A retired orchestra conductor is on vacation with his daughter and his film director best friend in the Alps when he receives an invitation from Queen Elizabeth II to perform for Prince Philip's birthday.
Jep Gambardella has seduced his way through the lavish nightlife of Rome for decades, but after his 65th birthday and a shock from the past, Jep looks past the nightclubs and parties to find a timeless landscape of absurd, exquisite beauty.
Geremia, an aging tailor/money lender, is a repulsive, mean, stingy man who lives alone in his shabby house with his scornful, bedridden mother. He has a morbid, obsessive relationship with... See full summary »
Fred and Mick, two old friends, are on vacation in an elegant hotel at the foot of the Alps. Fred, a composer and conductor, is now retired. Mick, a film director, is still working. They look with curiosity and tenderness on their children's confused lives, Mick's enthusiastic young writers, and the other hotel guests. While Mick scrambles to finish the screenplay for what he imagines will be his last important film, Fred has no intention of resuming his musical career. But someone wants at all costs to hear him conduct again.Written by
Anonymous Love Revolver
According to Paolo Sorrentino, the character of filmmaker Mick (Harvey Keitel), is far from being an autobiographical creation, and is a fairly non-specific filmmaker, "a little bit of Roger Corman, a bit of Sidney Lumet, a bit of William Friedkin". See more »
Brenda (Jane Fonda) says that she "paid for the Actors Studio".
The Actors Studio has always been free, the only requirement was to be accepted. See more »
She Wolf (Falling to Pieces)
(Sia (as Furler) - Chris Braide - Giorgio Tuinfort - David Guetta
Performed by David Guetta feat. Sia
(c) 2012 EMI Music Publishing Italia S.R.L.
SM Publishing (Italy) S.R.L. - Dipiu S.R.L.
(c) Piano Songs / Talpa Music
Published in Italy by BMG Rights Management (Italy) S.R.L.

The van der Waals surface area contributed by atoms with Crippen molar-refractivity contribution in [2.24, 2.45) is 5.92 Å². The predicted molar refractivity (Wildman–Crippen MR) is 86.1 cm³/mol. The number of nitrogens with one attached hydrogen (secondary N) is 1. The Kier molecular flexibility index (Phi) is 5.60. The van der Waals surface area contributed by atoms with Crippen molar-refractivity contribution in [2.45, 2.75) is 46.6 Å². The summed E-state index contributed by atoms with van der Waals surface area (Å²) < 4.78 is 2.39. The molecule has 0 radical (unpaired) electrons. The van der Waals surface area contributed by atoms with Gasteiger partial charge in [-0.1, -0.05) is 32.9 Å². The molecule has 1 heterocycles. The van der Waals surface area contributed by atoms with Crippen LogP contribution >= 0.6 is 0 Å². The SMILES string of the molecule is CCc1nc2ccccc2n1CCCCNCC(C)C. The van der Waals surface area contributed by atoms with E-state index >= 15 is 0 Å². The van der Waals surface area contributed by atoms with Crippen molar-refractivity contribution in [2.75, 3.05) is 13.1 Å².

(p) 2012 What a Music Ltd License Exclusive
EMI Music France
Courtesy of Warner Music Italia S.R.L. See more »
* The parade of weird characters in the Alpine luxury resort where the entire film is set - from an obese football player with a tattoo of Karl Marx on his back to a masseuse with braces who declares she likes touching more than talking, and imitates dancing cartoon characters in her spare time.
* The way Jane Fonda's character is introduced - initially filmed from the back, then showing her smile in the reflection of a mirror, and finally facing the camera, radiating maximum diva charisma.
* The abundance of funny dialogue. Here's just one example: - 'Im great in bed'. - 'I know' - 'How do you know?' - 'Because you're my daughter'.
* The lush cinematography, making the film a feast for the eyes.
* The fact that this film is funny, dramatic and melancholic at the same time, and also surprising, entertaining, beautiful, philosophical and versatile.
* Michael Caine, at 82, playing one of the best parts of his career.
* The completely over-the-top video clip by Paloma Faith, which is integrated in the film as a dream sequence.
* The end of the dramatic conversation between Jane Fonda and Harvey Keitel, with both faces filmed sideways in close-up, on both sides of the screen, and finally Fonda's hand on Keitel's cheek.
* The overall sense of watching an extraordinary film.
111 of 158 people found this review helpful.
Was this review helpful to you?
| Report this